A tropical wave
east of the Lesser Antilles is westbound & has a fairly concentrated area of showers & storms. Any development will be slow with a fair amount of dry air to the wave's west. Forecast models -- at this time -- show no long range development....Thunderstorms
continue to flare in the Western Gulf but have not had a lot of staying power. The convection looks to be tied to a weak upper low that's over far S. Texas & Northern Mexico. Movement is west/northwest with little time for development before moving inland....
What's left of "Debby" is rolling through the Western Atlantic bypassing Bermuda & will soon be in the N. Atlantic. No re-generation is expected.
Speaking of "Debby"....the storm was, of course, a bit of an enigma to try to predict. Here's a synopsis:
As is well known, forecasting the path of "Debby" proved difficult at best. It would appear that since "Debby" never became well developed -- almost always heavily weighted on the east side -- the steering currents were going to come more
from the lower levels. In addition, an upper level ridge across the south did not become particularly strong & was removed a bit to the north & west. All this combined for a tropical cyclone that moved east into Florida rather than west which meant for a huge coup by the American forecasting model GFS.
The GFS consistently showed an east moving storm. The GFS also hinted at tropical development in the Gulf &/or Caribbean 1-2 weeks in advance. Something the model also did with "Beryl". The GFS did struggle some with the speed of the system but -- hands down -- was the clear cut winner & early on was virtually the only model to consistently predict an east movement.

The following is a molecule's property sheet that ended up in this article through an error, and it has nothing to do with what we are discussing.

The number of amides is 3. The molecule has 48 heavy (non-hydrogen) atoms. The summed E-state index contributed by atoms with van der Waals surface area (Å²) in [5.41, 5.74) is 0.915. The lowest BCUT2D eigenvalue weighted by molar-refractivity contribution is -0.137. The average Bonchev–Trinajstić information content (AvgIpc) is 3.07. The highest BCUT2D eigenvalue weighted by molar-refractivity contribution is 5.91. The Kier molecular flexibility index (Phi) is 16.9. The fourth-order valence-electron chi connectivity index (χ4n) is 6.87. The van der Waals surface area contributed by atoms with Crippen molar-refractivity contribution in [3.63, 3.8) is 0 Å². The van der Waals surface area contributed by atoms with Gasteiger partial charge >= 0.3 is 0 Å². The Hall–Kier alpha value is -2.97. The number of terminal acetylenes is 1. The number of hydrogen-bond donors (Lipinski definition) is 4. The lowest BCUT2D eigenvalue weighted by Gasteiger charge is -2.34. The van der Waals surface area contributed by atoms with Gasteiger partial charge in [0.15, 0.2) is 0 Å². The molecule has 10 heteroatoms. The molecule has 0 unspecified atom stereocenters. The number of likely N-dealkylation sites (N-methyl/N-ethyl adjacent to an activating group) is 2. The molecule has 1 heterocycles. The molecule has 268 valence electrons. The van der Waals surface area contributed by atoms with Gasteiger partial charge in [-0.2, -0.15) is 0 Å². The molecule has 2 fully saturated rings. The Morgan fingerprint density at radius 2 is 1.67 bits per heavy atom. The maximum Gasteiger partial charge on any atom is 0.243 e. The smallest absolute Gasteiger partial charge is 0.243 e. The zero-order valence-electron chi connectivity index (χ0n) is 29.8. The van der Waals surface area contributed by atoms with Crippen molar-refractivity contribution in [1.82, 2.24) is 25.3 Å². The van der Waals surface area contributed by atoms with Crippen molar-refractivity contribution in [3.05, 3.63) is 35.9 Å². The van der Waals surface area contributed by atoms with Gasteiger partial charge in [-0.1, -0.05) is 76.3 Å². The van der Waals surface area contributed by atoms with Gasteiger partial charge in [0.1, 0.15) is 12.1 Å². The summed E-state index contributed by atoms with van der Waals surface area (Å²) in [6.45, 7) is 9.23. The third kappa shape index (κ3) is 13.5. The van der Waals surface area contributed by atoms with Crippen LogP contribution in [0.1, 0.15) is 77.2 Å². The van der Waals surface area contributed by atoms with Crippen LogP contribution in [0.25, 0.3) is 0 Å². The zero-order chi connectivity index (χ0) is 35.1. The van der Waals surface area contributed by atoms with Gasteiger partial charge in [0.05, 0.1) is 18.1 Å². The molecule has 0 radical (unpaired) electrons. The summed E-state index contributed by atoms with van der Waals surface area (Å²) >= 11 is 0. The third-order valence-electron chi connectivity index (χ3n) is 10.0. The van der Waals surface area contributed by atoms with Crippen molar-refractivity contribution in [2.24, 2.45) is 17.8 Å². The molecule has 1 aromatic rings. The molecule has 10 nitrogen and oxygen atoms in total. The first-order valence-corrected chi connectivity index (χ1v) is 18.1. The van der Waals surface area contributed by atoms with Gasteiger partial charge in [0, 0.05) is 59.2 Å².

The European model did not consistently pick up on tropical development in the long range & was even worse in insisting on a westward moving strong tropical cylcone -- hurricane strength, in fact. It wasn't until Sun. afternoon -- 48 hours before landfall -- that the European started to turn "Debby" more north & not until Mon. that the model turned "Debby" east.
The UKMET model was pretty much lock-step with the European so gets a failing grade.
The more mesoscale NAM was equally bad in taking "Debby" west before finally catching on Sun. night-Mon.
Such a spread in the models + a disorganized tropical system made for a forecasting conundrum. I have to admit I favored the westward move originally & based my forecast on climatology & a consensus of the models. In addition -- in past years -- the GFS has had a right (or eastward) bias. Perhaps tweeks to the model have taken care of this problem. Recent tweeks to the European model seem to have hurt the model as well as the NAM. The so-called hurricane models -- HWRF & GFDL were simply not in the game yet again which has to be a huge disappointment to the American science community.